By Dr. Ebun Ebunlomo
Associate Professor, Public Health, American Public University
Summer is almost here. Children will soon be out of school. We will have longer days of fun-filled activities, giving families a chance to relax and take a breather from the hustle and bustle of the academic year.
The weather is warm enough now to enjoy the sun. But soon it will be hot and you will need to take precautions against too much sun and high temperatures.
Stay Hydrated by Drinking Healthy Liquids
Here are a few tips to stay properly hydrated during the hottest time of the year:
- Stay cool and hydrated. It is important to drink plenty of fluids even if you don’t feel thirsty.
- Steer clear of sugary drinks. Choose healthier options such as water or iced tea for hydration.
- Drink plenty of fluids to prevent heat-related illnesses. The more active you are, the more liquids you need to replenish your body. According to a Mayo Clinic article, “Water: How much should you drink every day?”, the Institute of Medicine has determined that an adequate daily fluid intake is roughly three liters for men and about two liters for women.
You’ll also need to be careful to avoid sickness caused by exposure to the heat. To prevent heat-related illnesses, take these steps:
- Keep your environment cool and dress in lightweight, light-colored clothing.
- Take cool showers and baths.
- Schedule outdoor activities during the morning or evening if possible to avoid the hottest times of the day.
- Keep your home and car ventilated and air-conditioned.
- Seek medical care immediately if you or someone else shows any signs of heat exhaustion – heavy sweating, nausea or vomiting, muscle weakness or fainting. Also, seek immediate treatment for heatstroke – body temperature above 103 degrees Fahrenheit, skin that is red and hot to touch, rapid and strong pulse, and fainting.
Protect Your Children When They Are Swimming
Kids love the summer because school is out and they get to enjoy outdoor activities. Since the weather is often hot, water-related activities are popular during this time of the year.
It is important for kids to stay safe while they’re having fun in the water. Drowning is the leading cause of death of children ages 1-4; three children die every day due to drowning.
Closely supervise your children when they’re in or around water. Teach your children to swim or have them take swimming lessons. Learn CPR and how to prevent recreational water illnesses as well.
Protect Your Skin from Insect Bites and Sunlight
Summer also increases your risk for insect bites and sun-related problems. With the rise of diseases transmitted by insects like Zika, West Nile virus and Lyme disease, it is essential that you protect yourself and your family from insect bites:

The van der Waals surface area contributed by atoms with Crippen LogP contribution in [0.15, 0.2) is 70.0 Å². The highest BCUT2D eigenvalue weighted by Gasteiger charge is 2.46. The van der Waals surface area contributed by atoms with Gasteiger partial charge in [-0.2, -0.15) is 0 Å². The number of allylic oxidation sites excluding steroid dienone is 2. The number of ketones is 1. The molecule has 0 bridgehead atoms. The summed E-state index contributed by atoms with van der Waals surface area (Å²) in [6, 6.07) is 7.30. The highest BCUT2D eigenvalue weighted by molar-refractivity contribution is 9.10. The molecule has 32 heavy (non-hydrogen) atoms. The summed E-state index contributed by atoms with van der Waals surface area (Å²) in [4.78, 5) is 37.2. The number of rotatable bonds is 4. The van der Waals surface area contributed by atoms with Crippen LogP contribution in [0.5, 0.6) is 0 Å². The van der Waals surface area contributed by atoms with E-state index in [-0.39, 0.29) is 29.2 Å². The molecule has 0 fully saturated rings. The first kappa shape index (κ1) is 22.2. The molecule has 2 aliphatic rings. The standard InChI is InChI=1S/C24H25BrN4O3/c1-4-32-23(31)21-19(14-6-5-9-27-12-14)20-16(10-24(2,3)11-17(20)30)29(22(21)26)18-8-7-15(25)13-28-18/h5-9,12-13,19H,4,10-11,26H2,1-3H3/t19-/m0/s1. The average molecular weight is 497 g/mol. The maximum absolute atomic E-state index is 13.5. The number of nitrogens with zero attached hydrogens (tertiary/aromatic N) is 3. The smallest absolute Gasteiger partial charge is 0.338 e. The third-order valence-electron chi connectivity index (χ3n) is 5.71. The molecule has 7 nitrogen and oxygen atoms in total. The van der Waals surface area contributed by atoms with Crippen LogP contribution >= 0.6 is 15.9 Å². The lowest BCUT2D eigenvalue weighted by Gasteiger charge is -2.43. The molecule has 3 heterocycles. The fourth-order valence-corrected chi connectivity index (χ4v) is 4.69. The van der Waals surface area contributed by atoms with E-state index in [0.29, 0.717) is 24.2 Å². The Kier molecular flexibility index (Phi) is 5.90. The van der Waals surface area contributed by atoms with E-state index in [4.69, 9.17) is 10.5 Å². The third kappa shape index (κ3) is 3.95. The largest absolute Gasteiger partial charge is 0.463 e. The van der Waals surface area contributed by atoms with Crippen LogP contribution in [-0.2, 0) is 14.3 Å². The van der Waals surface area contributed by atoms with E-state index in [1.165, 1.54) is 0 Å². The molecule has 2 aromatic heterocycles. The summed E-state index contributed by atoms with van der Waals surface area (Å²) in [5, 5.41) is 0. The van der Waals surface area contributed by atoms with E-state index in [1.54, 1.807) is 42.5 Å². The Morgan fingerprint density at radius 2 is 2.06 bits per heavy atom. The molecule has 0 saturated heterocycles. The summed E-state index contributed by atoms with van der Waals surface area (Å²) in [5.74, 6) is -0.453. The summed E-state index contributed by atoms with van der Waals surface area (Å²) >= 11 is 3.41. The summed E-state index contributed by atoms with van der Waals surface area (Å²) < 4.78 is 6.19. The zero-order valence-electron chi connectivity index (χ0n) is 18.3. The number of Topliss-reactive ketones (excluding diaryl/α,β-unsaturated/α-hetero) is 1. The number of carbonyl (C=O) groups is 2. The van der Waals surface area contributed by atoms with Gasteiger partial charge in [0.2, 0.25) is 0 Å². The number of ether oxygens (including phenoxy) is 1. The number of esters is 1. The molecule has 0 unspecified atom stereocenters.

- Use an effective insect repellent while outdoors
- Check your clothing, skin and hair for mosquitos or ticks. Check others as well.
- If you are bitten by an insect, get medical attention promptly.
Be sure to protect your skin from the sun’s harmful ultraviolet (UV) rays when you’re outdoors during the summer. Always use sunscreen with a minimum rating of SPF 15. If the weather permits, consider wearing a hat and clothes to avoid exposing your skin to UV rays.
With more summer activities, the chances of injuries in the playground, on the baseball field or around the pool increase. Keep an eye on your children, especially while they play.
If kids are playing in a summer sports league, make sure they wear the right protective equipment. In addition, a sports physical to identify any hidden injuries and prevent complications is a good idea (some leagues require them before registration).
Many families take their annual vacation during the summer. For those families who go camping, check to see if you and your family need to be vaccinated. Learn how to prepare safe food and drinking water. Take along emergency supplies such as a first-aid kit, medications, flashlights and other essential camping gear.
Families planning to go abroad should certainly check for any destination-specific travel advisories. For any foreign travel at all, it is important to learn about your destination. Also, check with your doctor before traveling, get vaccinated if necessary and monitor your health during your trip.
With these quick tips, you can have fun in the sun safely and enjoy this time of the year with fewer chances of disease or injuries. And remember to take a break and rest during this season as well!
About the Author
Dr. Ebun Ebunlomo, MPH, MCHES, PHR, is a trained scholar in health promotion and health education, with over 10 years of experience developing, implementing and evaluating public health programs in clinical, community and work-site settings. She previously was an evaluation fellow at the Centers for Disease Control and Prevention in Atlanta. She received her Ph.D. in Health Promotion and Behavioral Sciences from the University of Texas School of Public Health.
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